What are dreams really made of? Are humans the smartest animal? What causes schizophrenia? Travel inside the mind and find out how the human brain works.
This new form of sound therapy takes advantage of the fact that a different frequency in each ear yields a third frequency that can allegedly calm you down or improve your focus. Does it really work? Our writer tried it out.
By Alia Hoyt
Ever feel like others are out to get you, or that you're in danger even though there's no clear threat? Is this normal in today's crazy world or is paranoia creeping in?
Heuristics are rule-of-thumb strategies that help us shorten decision-making time and solve problems quickly and effortlessly.
Phrenology, the belief that you could determine personality from the shape of someone's skull, was so popular in the Victorian era that phrenology parlors sprung up all over Europe and America. But the trend was soon debunked.
Whether you're a procrastinator or a workaholic, you can improve your time management. How? With a timer, scheduled breaks and some serious discipline.
The Kobayashi Maru simulation puts future Starfleet commanders in a classic "no-win" scenario. It's so accurate, even the U.S. military uses the exercise to test the measure of a good leader.
By Mark Mancini
Most people throughout the world are right-handed. So can they teach themselves to use their left hands, too and become ambidextrous?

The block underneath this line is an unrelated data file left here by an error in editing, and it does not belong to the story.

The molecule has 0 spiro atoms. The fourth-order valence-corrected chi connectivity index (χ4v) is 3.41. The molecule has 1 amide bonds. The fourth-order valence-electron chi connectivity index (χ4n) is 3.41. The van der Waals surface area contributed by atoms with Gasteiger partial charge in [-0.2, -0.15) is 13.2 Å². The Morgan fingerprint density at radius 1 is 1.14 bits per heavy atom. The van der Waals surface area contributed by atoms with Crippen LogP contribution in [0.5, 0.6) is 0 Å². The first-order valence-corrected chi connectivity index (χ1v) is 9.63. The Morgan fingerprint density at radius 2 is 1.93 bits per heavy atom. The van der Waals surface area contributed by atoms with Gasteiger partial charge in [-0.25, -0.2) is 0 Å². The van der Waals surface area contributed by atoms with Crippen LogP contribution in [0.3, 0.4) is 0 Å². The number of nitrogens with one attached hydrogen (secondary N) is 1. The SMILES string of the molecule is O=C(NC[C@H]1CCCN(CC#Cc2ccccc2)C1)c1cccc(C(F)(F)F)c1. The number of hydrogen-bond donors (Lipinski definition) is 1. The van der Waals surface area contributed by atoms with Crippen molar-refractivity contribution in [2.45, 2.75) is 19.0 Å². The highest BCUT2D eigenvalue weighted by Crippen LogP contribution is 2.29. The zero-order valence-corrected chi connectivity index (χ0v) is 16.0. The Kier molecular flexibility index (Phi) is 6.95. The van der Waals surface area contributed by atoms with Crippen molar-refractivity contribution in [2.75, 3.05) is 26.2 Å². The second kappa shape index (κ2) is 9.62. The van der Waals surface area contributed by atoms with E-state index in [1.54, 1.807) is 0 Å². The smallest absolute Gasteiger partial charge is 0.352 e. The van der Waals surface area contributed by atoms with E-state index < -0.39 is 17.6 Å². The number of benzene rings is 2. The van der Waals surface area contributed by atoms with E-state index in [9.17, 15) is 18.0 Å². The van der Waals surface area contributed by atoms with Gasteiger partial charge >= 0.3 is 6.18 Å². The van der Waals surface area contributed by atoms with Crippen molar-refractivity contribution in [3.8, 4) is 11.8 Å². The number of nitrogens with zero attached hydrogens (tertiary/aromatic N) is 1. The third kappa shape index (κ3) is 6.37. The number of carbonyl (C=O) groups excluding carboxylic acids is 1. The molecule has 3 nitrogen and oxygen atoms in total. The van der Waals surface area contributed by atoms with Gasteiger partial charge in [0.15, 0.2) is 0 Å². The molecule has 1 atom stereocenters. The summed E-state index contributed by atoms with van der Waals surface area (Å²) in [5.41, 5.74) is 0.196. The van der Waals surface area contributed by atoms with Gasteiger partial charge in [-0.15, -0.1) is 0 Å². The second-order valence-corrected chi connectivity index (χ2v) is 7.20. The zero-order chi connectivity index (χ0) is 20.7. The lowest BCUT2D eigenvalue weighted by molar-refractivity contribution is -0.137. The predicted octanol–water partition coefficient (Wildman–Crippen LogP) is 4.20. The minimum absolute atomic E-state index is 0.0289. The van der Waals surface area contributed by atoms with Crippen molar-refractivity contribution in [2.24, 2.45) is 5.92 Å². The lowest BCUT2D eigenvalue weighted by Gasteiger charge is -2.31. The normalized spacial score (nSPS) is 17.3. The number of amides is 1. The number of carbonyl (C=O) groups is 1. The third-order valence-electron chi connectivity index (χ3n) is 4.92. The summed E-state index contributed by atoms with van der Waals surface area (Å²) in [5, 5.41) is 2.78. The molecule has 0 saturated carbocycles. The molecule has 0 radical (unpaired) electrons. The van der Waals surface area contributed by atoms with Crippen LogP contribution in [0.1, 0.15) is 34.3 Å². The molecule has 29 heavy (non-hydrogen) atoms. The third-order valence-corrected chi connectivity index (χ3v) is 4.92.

We all know what it feels like to be burned out. But does that really mean that our brain is tired? And is it the same as when other muscles tire out?
Do you have copy of that '90s family movie "Shazaam" at your parents' house? Actually, you don't because it doesn't exist. But you may think you do. Here's why.
ASMR has become a pop phenomenon and scientists are trying to figure out why some people love those tingling-inducing videos and others can't stand them.
A new year is always a good time to set new goals. We've come up with five healthy changes that have been scientifically shown to improve your well-being.
By Dave Roos
The noises that others make — be it walking, chewing or breathing heavily — are very noticeable to us. Yet we seldom hear it in ourselves. Why is that?
By Alia Hoyt
A new study shows that IQ levels have been falling since 1975, reversing a 20th-century trend.